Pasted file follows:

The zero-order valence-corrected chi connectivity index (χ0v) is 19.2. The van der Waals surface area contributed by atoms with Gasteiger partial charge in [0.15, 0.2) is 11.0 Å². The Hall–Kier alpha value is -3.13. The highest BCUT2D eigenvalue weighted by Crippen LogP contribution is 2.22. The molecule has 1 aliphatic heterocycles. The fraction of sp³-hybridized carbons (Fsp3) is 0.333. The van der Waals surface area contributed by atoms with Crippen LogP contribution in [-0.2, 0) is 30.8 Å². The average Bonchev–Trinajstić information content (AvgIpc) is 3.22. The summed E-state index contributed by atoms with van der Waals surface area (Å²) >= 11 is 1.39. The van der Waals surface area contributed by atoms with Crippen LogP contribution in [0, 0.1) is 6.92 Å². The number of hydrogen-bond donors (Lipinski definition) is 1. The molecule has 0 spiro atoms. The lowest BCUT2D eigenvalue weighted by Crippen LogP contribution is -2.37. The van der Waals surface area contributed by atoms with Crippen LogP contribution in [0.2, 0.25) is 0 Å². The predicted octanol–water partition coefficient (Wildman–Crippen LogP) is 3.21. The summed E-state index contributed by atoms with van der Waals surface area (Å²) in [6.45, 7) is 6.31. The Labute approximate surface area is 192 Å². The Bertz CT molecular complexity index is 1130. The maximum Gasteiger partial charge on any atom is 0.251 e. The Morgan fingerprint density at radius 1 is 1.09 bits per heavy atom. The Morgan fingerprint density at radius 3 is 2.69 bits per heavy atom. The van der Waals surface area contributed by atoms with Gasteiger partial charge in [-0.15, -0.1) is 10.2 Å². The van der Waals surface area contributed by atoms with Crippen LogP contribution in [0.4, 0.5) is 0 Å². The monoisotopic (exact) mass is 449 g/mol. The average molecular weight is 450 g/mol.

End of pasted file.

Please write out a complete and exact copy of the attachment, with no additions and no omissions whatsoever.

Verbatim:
The zero-order valence-corrected chi connectivity index (χ0v) is 19.2. The van der Waals surface area contributed by atoms with Gasteiger partial charge in [0.15, 0.2) is 11.0 Å². The Hall–Kier alpha value is -3.13. The highest BCUT2D eigenvalue weighted by Crippen LogP contribution is 2.22. The molecule has 1 aliphatic heterocycles. The fraction of sp³-hybridized carbons (Fsp3) is 0.333. The van der Waals surface area contributed by atoms with Crippen LogP contribution in [-0.2, 0) is 30.8 Å². The average Bonchev–Trinajstić information content (AvgIpc) is 3.22. The summed E-state index contributed by atoms with van der Waals surface area (Å²) >= 11 is 1.39. The van der Waals surface area contributed by atoms with Crippen LogP contribution in [0, 0.1) is 6.92 Å². The number of hydrogen-bond donors (Lipinski definition) is 1. The molecule has 0 spiro atoms. The lowest BCUT2D eigenvalue weighted by Crippen LogP contribution is -2.37. The van der Waals surface area contributed by atoms with Crippen LogP contribution in [0.2, 0.25) is 0 Å². The predicted octanol–water partition coefficient (Wildman–Crippen LogP) is 3.21. The summed E-state index contributed by atoms with van der Waals surface area (Å²) in [6.45, 7) is 6.31. The Labute approximate surface area is 192 Å². The Bertz CT molecular complexity index is 1130. The maximum Gasteiger partial charge on any atom is 0.251 e. The Morgan fingerprint density at radius 1 is 1.09 bits per heavy atom. The Morgan fingerprint density at radius 3 is 2.69 bits per heavy atom. The van der Waals surface area contributed by atoms with Gasteiger partial charge in [-0.15, -0.1) is 10.2 Å². The van der Waals surface area contributed by atoms with Crippen LogP contribution in [0.4, 0.5) is 0 Å². The monoisotopic (exact) mass is 449 g/mol. The average molecular weight is 450 g/mol.